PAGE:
Wednesday 25 October 2023

Brazil with Bird's Wildlife & Nature - 12th June 2023

A full day at Jardim that started well as we ambled down to the boats with seven Orange-cheeked Parrots in the gardens and a flock of Santarem Parakeets overhead while a Bare-necked Fruit Crow gave us a taste of things to come.  

Orange-cheeked Parrots

The purpose of the river excursion was primarily to track down the super rare Cone-billed Tanager that is accessible here and almost nowhere else in the world.

We were taken into a secret world of a crystal clear hidden ox-bow lake and within just a few minutes a male Cone-billed Tanager was heard singing and soon picked up in the flooded forest.  Not the most colourful bird but certainly very high on the rarity list.  Two males and two rich brown female were found along in the margins.

Cone-billed Tanager - male

Cone-billed Tanager - female although I am wondering if the fluff on the nape and still growing outer tail feather may suggest juvenile? 

There was so much else to see with a silently sitting Spotted Puffbird, zipping Long-billed Star-throat and Black-throated Mango; Lesser Kiskadees in the marsh grasses and a calling Trogon.

Spotted Puffbird

Black-throated Mango

Purple-throated Euphonia
Exiting the Oxbow

We puttered back onto the main river where amazingly Amazonian Umbrellabird, bobbly headed Bare-necked Fruitcrow, Red-throated Piping Guans and White-throated Toucans crossed (and were heard).  It was good to be back on a river again.

Red-throated Piping Guan

A sandbank stop added Swallow-tailed Kite and Greater Yellow-headed Vultures, a red-bellied Black-tailed Trogon along with Grey Chested Dove and both Blackish Antbird and punky Glossy Antshrikes while a loop through the dry forest was challenging but very rewarding with a host of new species.

Black-tailed Trogon

Greater Yellow-headed Vulture

Blue and Yellow Macaw

Blue and Yellow Macaw

Glossy Antshrike

Glossy Antshrike - full on eye glint!!

It was hot and sweaty and hard work but the new bird kept popping out with Bar-breasted Piculets, Flame Crowned Manakins, glaring Green Backed Trogon, White-lored Tyrannulet, Greyish Mourner, Yellow-backed, Paradise and Masked Tanagers were encountered although the Gould’s Toucanets were worth the effort staring up at the canopy and Rondonia Warbling Antbird won groovy name of the day.  It was very much a bins not camera sort of day. See bird, raise bins, wow, gone again and the light was somewhat challenging at any height.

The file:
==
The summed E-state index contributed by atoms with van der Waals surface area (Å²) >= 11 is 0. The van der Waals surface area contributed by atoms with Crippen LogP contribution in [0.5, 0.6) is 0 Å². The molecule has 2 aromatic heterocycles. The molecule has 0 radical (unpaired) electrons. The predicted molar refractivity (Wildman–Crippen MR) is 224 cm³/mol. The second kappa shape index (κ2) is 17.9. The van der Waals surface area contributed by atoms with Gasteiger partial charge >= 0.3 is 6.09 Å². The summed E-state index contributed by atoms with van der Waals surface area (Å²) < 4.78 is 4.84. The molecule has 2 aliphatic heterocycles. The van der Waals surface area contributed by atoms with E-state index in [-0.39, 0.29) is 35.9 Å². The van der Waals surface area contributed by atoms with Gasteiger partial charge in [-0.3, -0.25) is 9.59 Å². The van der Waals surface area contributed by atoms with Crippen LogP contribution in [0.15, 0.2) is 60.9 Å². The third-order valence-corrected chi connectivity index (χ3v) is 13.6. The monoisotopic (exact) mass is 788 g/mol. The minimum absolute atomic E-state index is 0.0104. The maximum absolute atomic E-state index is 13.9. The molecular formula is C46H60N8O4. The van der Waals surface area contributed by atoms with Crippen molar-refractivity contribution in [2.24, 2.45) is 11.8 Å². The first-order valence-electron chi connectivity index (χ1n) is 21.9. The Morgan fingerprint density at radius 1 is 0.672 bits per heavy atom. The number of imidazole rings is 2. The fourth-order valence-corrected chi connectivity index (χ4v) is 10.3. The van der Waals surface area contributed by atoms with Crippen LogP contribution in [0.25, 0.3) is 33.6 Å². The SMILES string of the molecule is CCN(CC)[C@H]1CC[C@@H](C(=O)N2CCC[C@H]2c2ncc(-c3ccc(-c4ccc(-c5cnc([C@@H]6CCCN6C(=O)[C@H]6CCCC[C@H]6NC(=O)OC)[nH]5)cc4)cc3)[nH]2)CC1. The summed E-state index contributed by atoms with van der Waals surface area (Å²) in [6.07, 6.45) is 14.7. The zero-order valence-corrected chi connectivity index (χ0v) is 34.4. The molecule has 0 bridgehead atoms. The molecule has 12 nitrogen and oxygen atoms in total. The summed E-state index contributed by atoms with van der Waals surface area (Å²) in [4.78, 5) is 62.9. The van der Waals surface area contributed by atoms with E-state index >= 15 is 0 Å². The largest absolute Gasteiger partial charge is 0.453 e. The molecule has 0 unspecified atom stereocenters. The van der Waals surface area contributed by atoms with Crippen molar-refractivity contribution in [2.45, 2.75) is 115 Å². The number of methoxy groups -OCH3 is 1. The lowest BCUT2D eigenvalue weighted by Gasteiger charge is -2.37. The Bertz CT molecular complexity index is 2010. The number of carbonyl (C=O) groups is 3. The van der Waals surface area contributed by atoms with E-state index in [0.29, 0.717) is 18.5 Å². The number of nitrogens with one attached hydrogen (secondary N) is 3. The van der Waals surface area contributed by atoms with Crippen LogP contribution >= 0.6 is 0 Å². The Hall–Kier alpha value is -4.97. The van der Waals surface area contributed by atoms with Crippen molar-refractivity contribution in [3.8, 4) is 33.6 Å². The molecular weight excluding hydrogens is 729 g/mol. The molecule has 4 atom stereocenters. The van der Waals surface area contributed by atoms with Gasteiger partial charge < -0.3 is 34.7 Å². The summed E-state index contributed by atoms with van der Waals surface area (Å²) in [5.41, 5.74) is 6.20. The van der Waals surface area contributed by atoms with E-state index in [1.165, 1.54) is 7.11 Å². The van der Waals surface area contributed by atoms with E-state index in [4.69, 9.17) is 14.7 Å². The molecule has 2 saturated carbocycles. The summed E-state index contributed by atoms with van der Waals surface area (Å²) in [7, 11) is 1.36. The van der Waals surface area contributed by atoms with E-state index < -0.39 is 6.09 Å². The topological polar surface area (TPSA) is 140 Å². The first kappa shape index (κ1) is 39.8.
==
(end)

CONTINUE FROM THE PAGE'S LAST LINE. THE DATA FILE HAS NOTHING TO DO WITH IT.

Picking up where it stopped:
Green Backed Trogon

Red-shouldered, Blue-winged and Blue and Yellow Macaws greeted our return to camp only to be trumped by a male Razor-billed Curassow about to cross the river with his glowing red bill knob.

Razor-billed Curassow - I only had a couple of seconds!

All this was before lunch which of course included a side dish of newbies with the striking local race of Blue Grey Tanager, Green-tailed Goldenthroat, Sulphury Flycatcher and Pale-rumped Swifts while Swallow-wing Puffbirds showed much closer.  Palm Swifts zoomed around the lakes.

Swallow-wing Puffbird

Swallow-wing Puffbird

Palm Tanager

Palm Tanager

Blue Grey Tanager - anywhere else that would be a different species!

Sulphury Flycatcher

Some Orchids

It was incredibly hot and humid and the forest spring fed swimming pool beckoned.  Red-throated Piping Guans and Speckled Chachalacas moved through the tree tops and hundreds of sulphur butterflies swirled in a co-ordinated tornado along the stream while we bobbed in the refreshing waters.  

Spencer prancing through the Sulphurs!


Arapaina gigas

While in the natural jacuzzi pool we glanced up to see some very furry faces looking down at us and after the initial panic to get out of the water to grab optics, we were treated to prolonged views of at least four of the very rare Meittemeir’s Tapajos Saki monkeys.  Even Eduardo had not seen them before.

Meittemeir’s Tapajos Saki

The post swim evening walk was very humid and the light was quite poor but Jonathan and Eduardo managed to find a wealth of forest dwellers with two new Hummers – Versicoloured Emerald and White-chinned Sapphire, a gang of Black-fronted Nunbirds, Natterer’s Slaty Antshrike, Dot Winged Antwrens, the mini chicken-like Rufous Capped Antthrush, Brown Winged Schiffornis, Moustached Wrens and Sick’s Swifts overhead. 

Black-faced Dacnis

White-lored Tyrannulet

Red-legged Honeycreeper

A magnificent Scaled Pigeon

A Ferruginous Pygmy Owl was singing in the grounds and a Hauxwell’s Thrush popped into view as the light fell along with at least two stunningly cryptic Blackish Nightjars that kept moving just ahead of us down the path. 

Ferruginous Pygmy Owl - love the fake eyes

Blackish Nightjar

A very skinny snake trying to swallow a frog

Beware the Great Green Capybaras

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